Temple University enacted a tobacco-free campus policy earlier this week, joining some 2,100 other institutions with smoking bans.
The new policy applies to all Temple campuses and all university events.
Jennifer Ibrahim, an associate dean in the university’s College of Public Health, said the Temple policy goes further than most — it applies to dip, snuff and especially to vapes.
“A lot of teens are now growing up with this idea that using e-cigarettes is a safer alternative,” Ibrahim said, “and we know from the evidence that’s being generated from the scientific community that that’s not the case.”
Banning vapes seemed OK with Jager Gardner, an undergraduate majoring in adult and organizational development.
“Sometimes, when I’m walking to class, I smell it and it’s like, ‘Dang, that really stinks,” he said, referring to vape smoke. “Like, I really don’t like the smell of it.”
Ibrahim said officers won’t be handing out tickets to violators of the ban. Instead, smokers will be asked to stop and given cards with smoking-cessation information.
It’s what she called “compassionate enforcement.”
“The goal of this isn’t to punish students, isn’t to have a gotcha moment,” Ibrahim said. “We don’t want to demonize smokers. This is really about making the campus healthier.”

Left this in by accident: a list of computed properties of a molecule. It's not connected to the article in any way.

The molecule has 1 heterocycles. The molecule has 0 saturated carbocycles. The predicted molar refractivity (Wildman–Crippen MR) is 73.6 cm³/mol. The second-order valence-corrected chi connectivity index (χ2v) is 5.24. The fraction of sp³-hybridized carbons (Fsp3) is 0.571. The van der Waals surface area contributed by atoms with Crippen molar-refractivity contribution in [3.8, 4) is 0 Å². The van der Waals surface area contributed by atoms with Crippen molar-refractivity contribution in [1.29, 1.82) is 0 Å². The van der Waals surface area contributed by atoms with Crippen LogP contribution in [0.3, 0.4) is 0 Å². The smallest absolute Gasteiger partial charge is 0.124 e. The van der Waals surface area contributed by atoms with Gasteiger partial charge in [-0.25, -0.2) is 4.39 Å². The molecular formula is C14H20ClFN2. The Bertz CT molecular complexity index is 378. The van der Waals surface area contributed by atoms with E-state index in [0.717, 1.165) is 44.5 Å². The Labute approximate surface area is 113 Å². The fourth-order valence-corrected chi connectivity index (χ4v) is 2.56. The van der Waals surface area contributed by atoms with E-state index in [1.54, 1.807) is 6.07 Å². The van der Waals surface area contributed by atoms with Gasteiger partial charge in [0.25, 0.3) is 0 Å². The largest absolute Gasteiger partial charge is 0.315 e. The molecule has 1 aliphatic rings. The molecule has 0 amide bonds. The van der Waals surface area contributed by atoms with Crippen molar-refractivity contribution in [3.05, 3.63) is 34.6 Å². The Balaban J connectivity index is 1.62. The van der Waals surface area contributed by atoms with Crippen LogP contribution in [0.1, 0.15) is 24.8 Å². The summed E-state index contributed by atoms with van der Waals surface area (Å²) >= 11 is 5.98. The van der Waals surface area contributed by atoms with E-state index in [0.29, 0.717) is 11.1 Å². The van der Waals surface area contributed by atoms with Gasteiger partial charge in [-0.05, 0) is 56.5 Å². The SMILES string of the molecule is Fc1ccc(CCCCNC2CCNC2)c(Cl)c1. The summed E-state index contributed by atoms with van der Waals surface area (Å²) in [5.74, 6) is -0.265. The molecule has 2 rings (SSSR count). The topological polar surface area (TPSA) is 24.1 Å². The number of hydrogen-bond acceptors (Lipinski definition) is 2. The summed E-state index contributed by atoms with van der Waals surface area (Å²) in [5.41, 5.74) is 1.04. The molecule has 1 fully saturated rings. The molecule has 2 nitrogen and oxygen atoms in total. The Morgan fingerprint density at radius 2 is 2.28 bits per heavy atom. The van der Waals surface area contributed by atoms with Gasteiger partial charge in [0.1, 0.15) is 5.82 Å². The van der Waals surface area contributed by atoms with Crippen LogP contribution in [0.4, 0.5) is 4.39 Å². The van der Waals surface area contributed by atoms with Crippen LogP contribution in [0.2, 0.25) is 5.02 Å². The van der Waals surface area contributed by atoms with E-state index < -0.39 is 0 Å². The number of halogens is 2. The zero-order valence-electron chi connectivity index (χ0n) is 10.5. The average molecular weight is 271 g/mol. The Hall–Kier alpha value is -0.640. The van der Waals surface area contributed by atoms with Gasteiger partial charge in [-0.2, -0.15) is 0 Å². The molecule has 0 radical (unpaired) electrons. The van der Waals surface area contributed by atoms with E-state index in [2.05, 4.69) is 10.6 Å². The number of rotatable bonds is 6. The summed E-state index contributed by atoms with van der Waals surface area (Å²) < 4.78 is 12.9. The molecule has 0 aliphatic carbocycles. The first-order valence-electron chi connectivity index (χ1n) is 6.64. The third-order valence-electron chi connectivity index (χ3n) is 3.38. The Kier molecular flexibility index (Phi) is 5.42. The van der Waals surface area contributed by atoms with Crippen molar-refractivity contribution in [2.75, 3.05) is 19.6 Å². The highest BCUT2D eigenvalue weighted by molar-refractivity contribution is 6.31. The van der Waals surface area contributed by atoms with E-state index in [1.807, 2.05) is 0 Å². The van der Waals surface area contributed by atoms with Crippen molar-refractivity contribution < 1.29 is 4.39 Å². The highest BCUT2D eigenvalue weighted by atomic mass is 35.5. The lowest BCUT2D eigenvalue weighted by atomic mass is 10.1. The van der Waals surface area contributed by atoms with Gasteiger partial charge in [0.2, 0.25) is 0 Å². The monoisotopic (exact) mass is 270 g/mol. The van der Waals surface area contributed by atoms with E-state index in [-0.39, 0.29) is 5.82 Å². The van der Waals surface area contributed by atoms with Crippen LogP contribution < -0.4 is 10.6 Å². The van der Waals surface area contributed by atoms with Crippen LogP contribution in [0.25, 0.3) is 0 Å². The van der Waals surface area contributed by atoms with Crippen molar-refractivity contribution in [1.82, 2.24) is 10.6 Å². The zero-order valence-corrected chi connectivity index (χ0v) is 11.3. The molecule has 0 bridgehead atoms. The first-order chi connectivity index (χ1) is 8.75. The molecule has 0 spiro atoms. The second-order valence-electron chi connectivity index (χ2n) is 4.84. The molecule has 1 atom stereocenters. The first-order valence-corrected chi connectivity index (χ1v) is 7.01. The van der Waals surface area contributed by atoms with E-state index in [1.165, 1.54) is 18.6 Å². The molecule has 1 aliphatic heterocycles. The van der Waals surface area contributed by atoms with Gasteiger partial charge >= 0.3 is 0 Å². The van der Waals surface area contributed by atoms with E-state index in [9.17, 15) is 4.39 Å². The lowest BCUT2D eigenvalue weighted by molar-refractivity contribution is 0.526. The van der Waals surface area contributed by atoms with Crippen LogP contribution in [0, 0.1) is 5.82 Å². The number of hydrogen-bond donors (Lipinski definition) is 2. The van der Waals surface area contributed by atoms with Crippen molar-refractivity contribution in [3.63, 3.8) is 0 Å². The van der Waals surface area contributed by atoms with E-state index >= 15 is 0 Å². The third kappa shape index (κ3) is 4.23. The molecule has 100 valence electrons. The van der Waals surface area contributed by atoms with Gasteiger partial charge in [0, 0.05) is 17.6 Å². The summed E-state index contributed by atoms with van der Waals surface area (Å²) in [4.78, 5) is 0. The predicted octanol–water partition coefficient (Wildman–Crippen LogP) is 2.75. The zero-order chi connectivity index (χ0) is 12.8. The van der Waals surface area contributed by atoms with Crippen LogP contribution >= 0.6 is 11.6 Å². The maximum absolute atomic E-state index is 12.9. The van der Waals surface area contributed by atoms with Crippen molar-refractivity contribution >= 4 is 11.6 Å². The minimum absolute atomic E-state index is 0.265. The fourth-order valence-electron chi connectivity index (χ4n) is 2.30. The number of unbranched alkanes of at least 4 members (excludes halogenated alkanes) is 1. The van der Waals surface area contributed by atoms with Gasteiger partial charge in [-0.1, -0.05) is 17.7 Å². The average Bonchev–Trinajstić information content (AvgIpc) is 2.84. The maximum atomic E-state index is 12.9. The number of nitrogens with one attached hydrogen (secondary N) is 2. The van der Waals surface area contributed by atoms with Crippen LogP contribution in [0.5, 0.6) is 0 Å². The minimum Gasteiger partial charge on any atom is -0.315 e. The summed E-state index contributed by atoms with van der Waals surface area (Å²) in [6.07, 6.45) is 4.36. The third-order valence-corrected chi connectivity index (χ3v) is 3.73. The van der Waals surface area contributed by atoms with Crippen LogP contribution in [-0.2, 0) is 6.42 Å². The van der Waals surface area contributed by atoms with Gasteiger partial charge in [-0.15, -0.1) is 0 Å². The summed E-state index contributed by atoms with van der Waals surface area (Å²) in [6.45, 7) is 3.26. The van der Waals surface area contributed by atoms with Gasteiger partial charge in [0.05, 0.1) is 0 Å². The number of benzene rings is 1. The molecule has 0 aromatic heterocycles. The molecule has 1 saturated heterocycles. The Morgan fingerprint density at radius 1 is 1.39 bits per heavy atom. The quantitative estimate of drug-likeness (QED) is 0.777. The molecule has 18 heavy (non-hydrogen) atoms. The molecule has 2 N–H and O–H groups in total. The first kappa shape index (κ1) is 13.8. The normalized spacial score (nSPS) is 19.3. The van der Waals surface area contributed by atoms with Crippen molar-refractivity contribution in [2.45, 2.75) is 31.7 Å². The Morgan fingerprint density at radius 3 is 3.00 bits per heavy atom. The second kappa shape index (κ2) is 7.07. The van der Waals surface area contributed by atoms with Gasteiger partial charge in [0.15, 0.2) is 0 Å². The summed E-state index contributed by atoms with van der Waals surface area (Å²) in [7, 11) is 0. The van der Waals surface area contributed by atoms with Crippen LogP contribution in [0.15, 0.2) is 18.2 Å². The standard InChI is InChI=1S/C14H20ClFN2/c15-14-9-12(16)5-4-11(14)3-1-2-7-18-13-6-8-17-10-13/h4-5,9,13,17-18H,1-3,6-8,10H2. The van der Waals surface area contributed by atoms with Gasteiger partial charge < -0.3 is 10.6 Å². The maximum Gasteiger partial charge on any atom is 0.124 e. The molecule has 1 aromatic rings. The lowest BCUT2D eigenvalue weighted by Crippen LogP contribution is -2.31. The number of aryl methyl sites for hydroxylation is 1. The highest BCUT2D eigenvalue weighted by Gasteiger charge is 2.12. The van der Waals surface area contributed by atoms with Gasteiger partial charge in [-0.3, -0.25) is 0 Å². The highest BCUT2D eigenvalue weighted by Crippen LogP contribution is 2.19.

Michelle Nicoletta, a university administrator and former smoker, said it’s about time.
“I don’t want to hate on these students because I was a smoking student as well, but when it gets near the doorways or I have to walk through a huge cloud of smoke and it’s detrimental to my health — that’s a problem,” Nicoletta said. “I’m looking forward to the ban.”
Her colleague Meghan Duffy also welcomed the ban, but she said she’s not getting her hopes up.
“I don’t know if it’ll actually work because we’ve had the 25-foot ban [from building entrances] for a while, and I see some people smoking right outside constantly,” Duffy said. “Just this morning, these construction workers were just puffing away right in my face.”
Of course, not everyone’s a fan of the ban. Another staffer who didn’t want to give her name called it “paternalistic.”
“It’s when a larger institution likes to breach on your personal freedoms when it’s not an overtly lethal situation,” she said. “You shouldn’t smoke, but it’s ultimately the person’s decision.”
And what about Ibrahim’s compassionate enforcement, helping people quit?
“I quit for a year and a half,” the staffer said. “And then I started it again because I like it.”
She pulled out a pack of Marlboro Reds, and lit up.